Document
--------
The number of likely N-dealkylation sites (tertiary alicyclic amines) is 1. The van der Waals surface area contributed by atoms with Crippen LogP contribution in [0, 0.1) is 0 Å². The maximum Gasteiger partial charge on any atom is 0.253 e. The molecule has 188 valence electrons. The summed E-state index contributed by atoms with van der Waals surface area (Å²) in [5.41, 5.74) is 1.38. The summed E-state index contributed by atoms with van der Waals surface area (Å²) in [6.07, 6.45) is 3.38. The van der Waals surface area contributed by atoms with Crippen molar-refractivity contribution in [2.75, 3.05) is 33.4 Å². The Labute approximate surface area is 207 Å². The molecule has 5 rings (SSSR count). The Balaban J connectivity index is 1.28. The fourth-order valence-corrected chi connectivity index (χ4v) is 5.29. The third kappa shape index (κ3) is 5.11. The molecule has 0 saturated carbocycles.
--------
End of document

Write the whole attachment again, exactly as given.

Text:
The number of likely N-dealkylation sites (tertiary alicyclic amines) is 1. The van der Waals surface area contributed by atoms with Crippen LogP contribution in [0, 0.1) is 0 Å². The maximum Gasteiger partial charge on any atom is 0.253 e. The molecule has 188 valence electrons. The summed E-state index contributed by atoms with van der Waals surface area (Å²) in [5.41, 5.74) is 1.38. The summed E-state index contributed by atoms with van der Waals surface area (Å²) in [6.07, 6.45) is 3.38. The van der Waals surface area contributed by atoms with Crippen molar-refractivity contribution in [2.75, 3.05) is 33.4 Å². The Labute approximate surface area is 207 Å². The molecule has 5 rings (SSSR count). The Balaban J connectivity index is 1.28. The fourth-order valence-corrected chi connectivity index (χ4v) is 5.29. The third kappa shape index (κ3) is 5.11. The molecule has 0 saturated carbocycles.